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Safety issues in blasting.
Rehak TR; Bajpayee TS
NOIRS 2000--Abstracts of the National Occupational Injury Research Symposium 2000, Pittsburgh, PA, October 17-19, 2000. Pittsburgh, PA: National Institute for Occupational Safety and Health, 2000 Oct; :76
Annually, billions of pounds of explosives are used in the United States by the mining and construction industry. Blasting, although hazardous, is considered a very essential component of these operations. Each blast is associated with fragmentation. In many instances, rocks thrown (flyrock) beyond expected bounds result in fatalities or serious injuries. Several of the reported incidents involved innocent bystanders. Accident reports/information collected from the Mine Safety and Health Administration, other Government agencies, and through Internet searches have been gathered. A detailed trend analysis of blasting injuries in both the mining and construction industry was tabulated. The data demonstrates the severe nature of all blasting incidents. In addition, factors/parameters such as: insufficient stemming; poor shot design; burden mismatch; improper firing sequence; improper drilling have been studied. This information, along with why there is a lack of blast area security will be presented and discussed in the context of defining likely blasting scenarios.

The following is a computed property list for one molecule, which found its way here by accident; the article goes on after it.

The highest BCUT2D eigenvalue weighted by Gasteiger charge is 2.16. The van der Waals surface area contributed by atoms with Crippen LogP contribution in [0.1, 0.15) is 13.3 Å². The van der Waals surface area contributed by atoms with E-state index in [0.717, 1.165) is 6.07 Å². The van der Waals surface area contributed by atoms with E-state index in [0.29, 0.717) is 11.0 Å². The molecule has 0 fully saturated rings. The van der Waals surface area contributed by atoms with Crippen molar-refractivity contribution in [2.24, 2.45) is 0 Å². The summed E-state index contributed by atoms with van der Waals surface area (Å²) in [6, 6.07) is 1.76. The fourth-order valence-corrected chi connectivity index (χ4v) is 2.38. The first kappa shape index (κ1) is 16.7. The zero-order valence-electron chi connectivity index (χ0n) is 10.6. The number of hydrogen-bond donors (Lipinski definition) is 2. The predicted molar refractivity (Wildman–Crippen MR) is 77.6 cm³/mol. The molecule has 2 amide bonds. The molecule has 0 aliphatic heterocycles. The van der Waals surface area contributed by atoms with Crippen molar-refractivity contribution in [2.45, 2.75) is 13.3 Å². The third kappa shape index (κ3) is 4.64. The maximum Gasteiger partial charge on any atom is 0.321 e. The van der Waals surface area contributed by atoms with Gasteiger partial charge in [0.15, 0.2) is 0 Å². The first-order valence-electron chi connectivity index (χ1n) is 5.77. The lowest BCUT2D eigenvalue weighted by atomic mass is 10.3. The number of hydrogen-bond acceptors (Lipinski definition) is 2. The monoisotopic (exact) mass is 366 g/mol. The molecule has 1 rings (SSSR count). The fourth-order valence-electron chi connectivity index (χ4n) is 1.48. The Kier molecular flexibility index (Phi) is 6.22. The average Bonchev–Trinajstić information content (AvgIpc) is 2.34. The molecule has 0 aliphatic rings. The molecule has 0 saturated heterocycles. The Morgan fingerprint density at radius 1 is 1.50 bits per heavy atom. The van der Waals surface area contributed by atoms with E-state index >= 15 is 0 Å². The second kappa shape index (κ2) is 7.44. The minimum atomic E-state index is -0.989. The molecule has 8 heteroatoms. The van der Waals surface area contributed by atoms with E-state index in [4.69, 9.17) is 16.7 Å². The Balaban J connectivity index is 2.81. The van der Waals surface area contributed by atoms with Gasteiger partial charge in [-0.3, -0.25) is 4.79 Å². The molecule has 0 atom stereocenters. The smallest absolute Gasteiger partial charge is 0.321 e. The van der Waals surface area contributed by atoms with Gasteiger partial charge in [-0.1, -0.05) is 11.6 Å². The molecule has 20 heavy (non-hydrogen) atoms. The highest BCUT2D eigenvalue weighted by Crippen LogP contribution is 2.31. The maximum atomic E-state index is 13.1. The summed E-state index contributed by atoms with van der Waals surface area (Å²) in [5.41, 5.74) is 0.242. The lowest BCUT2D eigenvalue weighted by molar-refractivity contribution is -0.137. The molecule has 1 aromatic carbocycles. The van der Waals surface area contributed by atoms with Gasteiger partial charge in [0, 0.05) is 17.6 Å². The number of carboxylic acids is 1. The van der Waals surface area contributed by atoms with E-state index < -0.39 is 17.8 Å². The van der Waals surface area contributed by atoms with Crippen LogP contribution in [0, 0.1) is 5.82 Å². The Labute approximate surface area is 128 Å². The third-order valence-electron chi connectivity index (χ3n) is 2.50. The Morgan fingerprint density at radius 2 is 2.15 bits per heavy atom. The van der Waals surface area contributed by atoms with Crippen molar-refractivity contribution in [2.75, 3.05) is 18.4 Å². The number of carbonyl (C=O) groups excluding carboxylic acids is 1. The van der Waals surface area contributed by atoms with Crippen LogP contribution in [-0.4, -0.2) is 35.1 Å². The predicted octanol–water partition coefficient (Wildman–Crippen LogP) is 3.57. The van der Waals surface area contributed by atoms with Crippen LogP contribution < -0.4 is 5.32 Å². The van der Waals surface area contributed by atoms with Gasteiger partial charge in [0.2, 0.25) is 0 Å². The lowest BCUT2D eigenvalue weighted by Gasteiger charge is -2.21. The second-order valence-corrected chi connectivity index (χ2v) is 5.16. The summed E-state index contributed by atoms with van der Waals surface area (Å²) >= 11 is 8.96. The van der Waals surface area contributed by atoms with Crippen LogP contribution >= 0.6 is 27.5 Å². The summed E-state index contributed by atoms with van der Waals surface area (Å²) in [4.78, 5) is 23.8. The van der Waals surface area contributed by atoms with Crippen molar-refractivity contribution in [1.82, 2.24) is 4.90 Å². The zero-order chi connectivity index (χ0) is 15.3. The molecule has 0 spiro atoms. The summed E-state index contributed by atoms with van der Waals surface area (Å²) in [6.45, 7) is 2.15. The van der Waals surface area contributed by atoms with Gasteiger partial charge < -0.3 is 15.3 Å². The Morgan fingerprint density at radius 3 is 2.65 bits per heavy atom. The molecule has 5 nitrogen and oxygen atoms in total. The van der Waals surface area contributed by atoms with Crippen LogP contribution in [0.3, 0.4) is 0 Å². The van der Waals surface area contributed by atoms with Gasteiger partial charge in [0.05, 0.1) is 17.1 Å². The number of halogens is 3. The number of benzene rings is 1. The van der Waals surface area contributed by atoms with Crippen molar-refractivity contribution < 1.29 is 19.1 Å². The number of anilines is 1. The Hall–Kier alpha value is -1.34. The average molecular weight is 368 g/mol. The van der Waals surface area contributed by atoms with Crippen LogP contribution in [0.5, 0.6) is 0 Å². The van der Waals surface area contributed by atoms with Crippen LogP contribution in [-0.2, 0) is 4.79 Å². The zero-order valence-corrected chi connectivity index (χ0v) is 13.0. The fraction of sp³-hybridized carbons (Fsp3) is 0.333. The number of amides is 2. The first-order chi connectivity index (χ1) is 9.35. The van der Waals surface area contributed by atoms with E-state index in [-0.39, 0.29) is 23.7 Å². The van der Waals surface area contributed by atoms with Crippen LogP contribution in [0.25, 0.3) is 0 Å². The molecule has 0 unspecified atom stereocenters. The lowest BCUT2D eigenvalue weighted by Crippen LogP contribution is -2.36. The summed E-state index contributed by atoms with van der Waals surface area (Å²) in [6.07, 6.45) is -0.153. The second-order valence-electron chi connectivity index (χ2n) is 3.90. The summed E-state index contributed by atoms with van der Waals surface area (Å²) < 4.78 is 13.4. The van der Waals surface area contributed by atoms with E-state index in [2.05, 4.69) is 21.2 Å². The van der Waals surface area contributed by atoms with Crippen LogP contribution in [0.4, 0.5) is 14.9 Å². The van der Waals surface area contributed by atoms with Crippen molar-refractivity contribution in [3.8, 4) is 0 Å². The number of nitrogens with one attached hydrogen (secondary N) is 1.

Accidents; Accident prevention; Injuries; Traumatic injuries; Injury prevention; Mining industry; Construction industry; Blasting agents; Explosives; Explosives industry; Explosive devices
NOIRS 2000 Abstracts of the National Occupational Injury Research Symposium 2000, Pittsburgh, PA., October 17-19, 2000
Page last reviewed: June 15, 2021
Content source: National Institute for Occupational Safety and Health Education and Information Division